Percy:I’m just minding my business, running my ward. They sent somebody to me and give me some phony money just to manufacture a crime. Then they say, “Oh, we got him. He committed a crime.” To me, they can do that with anybody they want. I think that was totally unfair.
Al Letson:With Operation Silver Shovel over and done with, what happened to John Christopher’s vacant lot?
Jim:I don’t think that we had any obligation to clean up Mount Henry because, first of all, that’s not what we do and we didn’t create it.
Al Letson:That’s next, on Reveal. From the Center for Investigative Reporting and PRX, this is Reveal. I’m Al Letson. We’ve been hearing about a major FBI investigation in Chicago in the mid ’90s caused a stirred nationwide.
Speaker 17:In Chicago today, federal officials announced charges in what they call Operation Silver Shovel, a wide ranging probe of public corruption.
Al Letson:Operation Silver Shovel lasted three and a half years, and at the heart of it all was John Christopher, a man with an extensive criminal record. A man who while working as an FBI informant, dumped six stories of construction debris in the West side neighborhood of North Lawndale.
Speaker 18:Residents there call the large and unsightly dump site The Mountain, and they accuse the federal government of allowing Christopher to continue dumping and poor and minority neighborhoods while using him to target public officials. US Attorney Burns denies the charge.
Al Letson:Robin Amer’s been our guide telling this story. She’s the host of a new podcast from USA Today called The City, and it looks at how power is wielded in American cities. Hey, Robin.
Robin:Hey, Al.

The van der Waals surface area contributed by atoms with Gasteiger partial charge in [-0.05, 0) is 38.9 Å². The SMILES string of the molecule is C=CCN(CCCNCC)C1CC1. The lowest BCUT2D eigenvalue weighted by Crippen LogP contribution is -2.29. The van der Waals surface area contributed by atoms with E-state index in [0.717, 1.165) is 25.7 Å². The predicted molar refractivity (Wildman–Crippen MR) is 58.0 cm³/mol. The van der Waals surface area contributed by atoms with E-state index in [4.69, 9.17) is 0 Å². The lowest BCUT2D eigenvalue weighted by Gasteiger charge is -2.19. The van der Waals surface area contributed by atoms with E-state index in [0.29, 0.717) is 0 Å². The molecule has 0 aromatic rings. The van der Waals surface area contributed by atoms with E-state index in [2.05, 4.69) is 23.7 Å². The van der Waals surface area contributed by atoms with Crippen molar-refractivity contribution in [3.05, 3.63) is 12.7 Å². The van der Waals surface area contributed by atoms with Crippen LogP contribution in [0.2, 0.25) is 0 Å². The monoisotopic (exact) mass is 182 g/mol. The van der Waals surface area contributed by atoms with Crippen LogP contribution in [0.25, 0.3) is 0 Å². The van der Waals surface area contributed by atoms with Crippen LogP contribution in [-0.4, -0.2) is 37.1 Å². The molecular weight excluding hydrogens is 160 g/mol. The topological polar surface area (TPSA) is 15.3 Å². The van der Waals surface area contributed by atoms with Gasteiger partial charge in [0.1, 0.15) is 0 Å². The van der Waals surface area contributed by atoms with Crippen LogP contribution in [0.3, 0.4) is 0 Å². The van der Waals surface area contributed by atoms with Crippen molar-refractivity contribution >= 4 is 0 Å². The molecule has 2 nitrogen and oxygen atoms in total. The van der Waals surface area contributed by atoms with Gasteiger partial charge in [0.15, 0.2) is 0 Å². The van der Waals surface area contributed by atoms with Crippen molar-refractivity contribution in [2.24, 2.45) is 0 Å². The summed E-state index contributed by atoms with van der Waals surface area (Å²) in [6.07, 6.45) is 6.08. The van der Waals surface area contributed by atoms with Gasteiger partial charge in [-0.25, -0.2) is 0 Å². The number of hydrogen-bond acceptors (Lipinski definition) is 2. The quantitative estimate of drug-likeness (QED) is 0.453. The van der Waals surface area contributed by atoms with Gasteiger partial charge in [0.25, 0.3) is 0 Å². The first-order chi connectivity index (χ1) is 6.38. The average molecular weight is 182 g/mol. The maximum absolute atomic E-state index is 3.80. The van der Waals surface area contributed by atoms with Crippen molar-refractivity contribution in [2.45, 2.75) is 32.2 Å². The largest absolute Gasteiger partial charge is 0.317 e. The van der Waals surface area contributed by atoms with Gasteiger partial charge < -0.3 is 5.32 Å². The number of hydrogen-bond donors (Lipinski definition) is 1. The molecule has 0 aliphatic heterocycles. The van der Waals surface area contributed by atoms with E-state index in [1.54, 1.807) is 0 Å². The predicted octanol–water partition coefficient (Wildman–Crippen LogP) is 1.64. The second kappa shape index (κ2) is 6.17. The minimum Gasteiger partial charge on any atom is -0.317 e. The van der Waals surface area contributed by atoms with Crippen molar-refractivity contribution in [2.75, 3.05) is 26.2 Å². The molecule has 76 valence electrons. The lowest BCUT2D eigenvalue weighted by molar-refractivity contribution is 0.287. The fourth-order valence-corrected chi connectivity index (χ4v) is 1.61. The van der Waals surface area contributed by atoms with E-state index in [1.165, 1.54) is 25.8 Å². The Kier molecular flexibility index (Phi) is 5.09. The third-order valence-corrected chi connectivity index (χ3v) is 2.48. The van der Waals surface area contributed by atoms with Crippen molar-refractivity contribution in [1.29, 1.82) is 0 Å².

Al Letson:So I guess the feds were happy with how Operation Silver Shovel went down?
Robin:Oh, yeah. Absolutely. By the time this wrapped up, the feds would refer to Operation Silver Shovel as one of the biggest and most successful corruption probes in Chicago history. They had investigated more than 40 targets, indicted a dozen politicians on corruption charges, most of whom went to prison. And they had also used John Christopher to launder millions of dollars in old mob cash, really hitting the Outfit, the Chicago Mafia, where it hurt. And they’d even folded in a drug bust along the way. So this investigation was, by their account, very successful.
Al Letson:What about the people of Chicago? Were they happy to see all these corrupt politicians get jail time?
Robin:Yes and no. The investigation did not play out in Chicago’s neighborhoods, the way it played out on the nightly news. First, almost all the targets of this investigation were Black or Latino. There was a lot of criticism of this, and the government justified their results by saying, “Well, look, this is just how the operation unfolded. One alderman would introduce us to another, to another, to another. It was all about their personal connections.” And a lot of other people felt betrayed, not just by their elected officials who’d taken bribes, but by the investigation itself.
Al Letson:How so?
Robin:Well, in North Lawndale, John Christopher’s mountain was still standing. By the time the takedown actually happened, this giant illegal construction debris dump had loomed over the neighborhood for almost six years. And the FBI and the US Attorney’s office had no intention of removing it. It wasn’t part of the investigation or part of the take down. This is what Jim Davis, who was the agent in charge of the investigation, told me about this.
Jim:I don’t think that we had any obligation to clean up Mount Henry because, first of all, that’s not what we do, and we didn’t create it. There are agencies that are responsible for cleaning up stuff like that. That’s not our business.
Al Letson:What about that? Couldn’t the EPA be brought in to help clean up the dump?
Robin:Well, in theory, but the EPA looked at the situation and said, “There’s no hazardous waste here. This is a municipal waste problem. It’s not our job to clean this up.” And so really the city was left holding the bill here. Of course, the city had already sued John Christopher and won, but instead of forcing him to clean it up, he had just declared bankruptcy and had effectively disappeared. And the FBI in giving John Christopher cover while he was an informant for them, made this problem worse for all the people who had been fighting him.